Thursday, 30 October 2014

High-Intensity Interval Training (HIIT)

 The popularity of HIIT among the general public has increased over the past 5-10 years. This article defines HIIT, and outlines the benefits and exercise recommendations.

What is HIIT?
HIIT describes physical exercise that is characterised by brief, intermittent bouts of vigorous activity, interspersed by periods of rest or low-intensity exercise (Gibala, Little, MacDonald & Hawley, 2012). It refers to exercise training sessions that are relatively brief consisting of ≤10 min of intense exercise within a training session lasting ≤30 min including warm-up, recovery periods between intervals and cool down  such that the total weekly exercise and training time commitment is reduced compared with current public health guidelines (Gillen & Gibala, 2014). Whereas, Moderate Intensity Continuous Training (MICT) refers to physical exercise performed in a continuous, steady-state manner for a prolonged period of time (>30 minutes).

Why use HIIT over MICT?  
Recent evidence from relatively small, short-term studies suggests that HIIT may be as effective as traditional MICT to induce physiological remodelling, which in turn may be associated with improved health markers, despite a reduced time commitment (Gillen & Gibala, 2014). HIIT induces similar or superior improvements in cardiorespiratory fitness (CRF) compared to MICT in sedentary individuals (Tjønna et al., 2013; Gibala et al., 2012) and a number of clinical populations (CVD, lifestyle-induced cardiometabolic disease and obese individuals) (Guiraud et al., 2012; Weston, Wisløff & Coombes, 2014). This is important, as CRF is a strong predictor of mortality (Blair et al., 1996). Moreover, recent evidence suggests that HIIT is perceived to be more enjoyable than MICT (Bartlett et al. 2011).

A recent meta-analysis has identified that HIIT has more physiological benefits (blood pressure, blood lipids, insulin sensitivity, glycaemic control and endothelial function) than MICT in patients with lifestyle-induced cardiometabolic disease. Including HIIT in a training programme implies that greater health-enhancing benefits could be gained in less time, making HIIT a more time efficient and attractive option (Weston et al., 2014).

Protocol Recommendations for HIIT
3 x/week
Cycling, running, stair climbing, uphill brisk walking
A maximal sustainable workload for the prescribed duration or interval (unable to maintain a conversation uninterrupted).
30 min/session
Interval times
10 x 1 min*
1 min recovery
5 min @ low-intensity

* Longer duration intervals can also be undertaken (i.e. 1-4 minutes).
You may decide to incorporate one HIIT session per week in combination with MICT. For optimal health benefits, it is recommended resistance and flexibility programs be performed in conjunction with a cardiovascular program. Little is known about the chronic (long-term) effects of HIIT (Gillen & Gibala, 2014).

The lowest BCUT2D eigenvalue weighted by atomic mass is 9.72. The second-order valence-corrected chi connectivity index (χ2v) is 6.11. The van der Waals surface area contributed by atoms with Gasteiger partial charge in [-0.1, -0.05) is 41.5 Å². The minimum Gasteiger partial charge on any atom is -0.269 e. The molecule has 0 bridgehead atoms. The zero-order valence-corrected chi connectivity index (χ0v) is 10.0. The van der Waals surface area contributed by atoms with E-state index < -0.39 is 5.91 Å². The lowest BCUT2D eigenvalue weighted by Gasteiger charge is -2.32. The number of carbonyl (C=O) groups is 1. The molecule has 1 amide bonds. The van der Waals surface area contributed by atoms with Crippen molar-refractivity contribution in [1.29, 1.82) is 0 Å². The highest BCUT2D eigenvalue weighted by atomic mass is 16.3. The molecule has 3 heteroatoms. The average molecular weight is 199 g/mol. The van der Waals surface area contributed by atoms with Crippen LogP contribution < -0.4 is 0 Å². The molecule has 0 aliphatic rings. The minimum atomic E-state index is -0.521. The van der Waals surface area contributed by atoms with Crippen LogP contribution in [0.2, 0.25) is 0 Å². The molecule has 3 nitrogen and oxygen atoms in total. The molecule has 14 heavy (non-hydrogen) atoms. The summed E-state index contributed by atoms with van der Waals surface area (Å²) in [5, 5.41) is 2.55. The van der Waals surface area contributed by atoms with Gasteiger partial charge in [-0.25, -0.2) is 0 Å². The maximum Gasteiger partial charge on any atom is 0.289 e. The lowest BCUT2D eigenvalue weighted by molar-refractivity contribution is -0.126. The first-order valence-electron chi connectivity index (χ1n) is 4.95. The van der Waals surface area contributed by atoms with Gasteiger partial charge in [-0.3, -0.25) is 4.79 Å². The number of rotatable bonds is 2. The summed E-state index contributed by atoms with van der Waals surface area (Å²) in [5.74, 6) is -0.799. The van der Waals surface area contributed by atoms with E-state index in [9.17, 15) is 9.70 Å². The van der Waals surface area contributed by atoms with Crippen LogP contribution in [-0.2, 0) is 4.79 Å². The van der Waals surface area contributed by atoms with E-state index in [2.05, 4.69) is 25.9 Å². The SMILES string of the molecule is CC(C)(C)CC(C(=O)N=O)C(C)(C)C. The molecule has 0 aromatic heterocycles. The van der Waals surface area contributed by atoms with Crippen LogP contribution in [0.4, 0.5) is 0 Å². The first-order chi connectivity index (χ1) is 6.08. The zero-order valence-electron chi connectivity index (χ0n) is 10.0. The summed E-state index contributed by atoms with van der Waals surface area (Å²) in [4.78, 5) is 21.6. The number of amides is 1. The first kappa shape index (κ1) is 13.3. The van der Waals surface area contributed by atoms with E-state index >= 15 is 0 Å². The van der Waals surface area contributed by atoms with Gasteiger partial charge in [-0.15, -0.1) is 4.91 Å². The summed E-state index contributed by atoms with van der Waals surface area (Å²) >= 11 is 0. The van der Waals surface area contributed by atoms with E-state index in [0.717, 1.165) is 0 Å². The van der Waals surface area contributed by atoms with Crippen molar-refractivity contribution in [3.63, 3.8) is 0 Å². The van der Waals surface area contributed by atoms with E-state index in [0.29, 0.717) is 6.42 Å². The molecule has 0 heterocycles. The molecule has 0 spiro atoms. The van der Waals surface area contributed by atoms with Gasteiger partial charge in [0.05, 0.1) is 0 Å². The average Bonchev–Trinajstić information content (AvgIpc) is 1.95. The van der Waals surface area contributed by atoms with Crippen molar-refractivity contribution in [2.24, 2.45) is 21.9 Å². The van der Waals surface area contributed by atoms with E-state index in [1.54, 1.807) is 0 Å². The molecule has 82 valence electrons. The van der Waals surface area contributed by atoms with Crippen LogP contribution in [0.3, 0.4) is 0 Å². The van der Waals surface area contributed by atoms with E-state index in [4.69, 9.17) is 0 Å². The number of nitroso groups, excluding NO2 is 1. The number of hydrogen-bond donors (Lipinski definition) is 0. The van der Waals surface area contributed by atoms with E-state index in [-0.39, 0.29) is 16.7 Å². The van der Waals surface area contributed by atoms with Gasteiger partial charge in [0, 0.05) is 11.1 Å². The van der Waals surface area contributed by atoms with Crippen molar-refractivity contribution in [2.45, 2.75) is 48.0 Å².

Exercise Precautions
As with the initiation of any new exercise program, it is important to undergo proper screening procedures (Gillen & Gibala, 2014). HIIT may require initial supervision in untrained and high-risk individuals (Kessler et al., 2012). It may also be prudent to include a preconditioning phase of training consisting of traditional MICT prior to initiating HIIT (e.g. 20–30 min per session, a few times per week for several weeks) to avoid excessive orthopaedic stress (American College of Sports Medicine, 2014). It has been shown that a baseline level of fitness is a cardioprotectant and reduces the risks associated with exercise-induced ischemic events (Thompson et al. 2007).

American College of Sports Medicine. (2014). ACSM’s guidelines for exercise testing and prescription (9th ed.). Baltimore, MD & Philadelphia, PA: Lippincott Williams & Wilkins.

Australian Bureau of Statistics 2011-2012. Physical activity and health.

Bartlett, J. D., Close, G.L., MacLaren, D.P., Gregson, W., Drust, B., & Morton, J. P. (2011). High-intensity interval running is perceived to be more enjoyable than moderate-intensity
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Gibala, M. J., Little, J. P., MacDonald, M. J., & Hawley, J. A. (2012). Physiological adaptations to low-volume, high-intensity interval training in health and disease. Journal of Physiology, 590(5), 1077–1084. doi: 10.1113/jphysiol.2011.224725

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Weston, K. S., Wisløff, U., & Coombes, J. S. (2014). High-intensity interval training in patients with lifestyle-induced cardiometabolic disease: a systematic review and meta-analysis. British Journal of Sports Medicine, 48, 1227-1234. doi: 10.1136/bjsports-2013-092576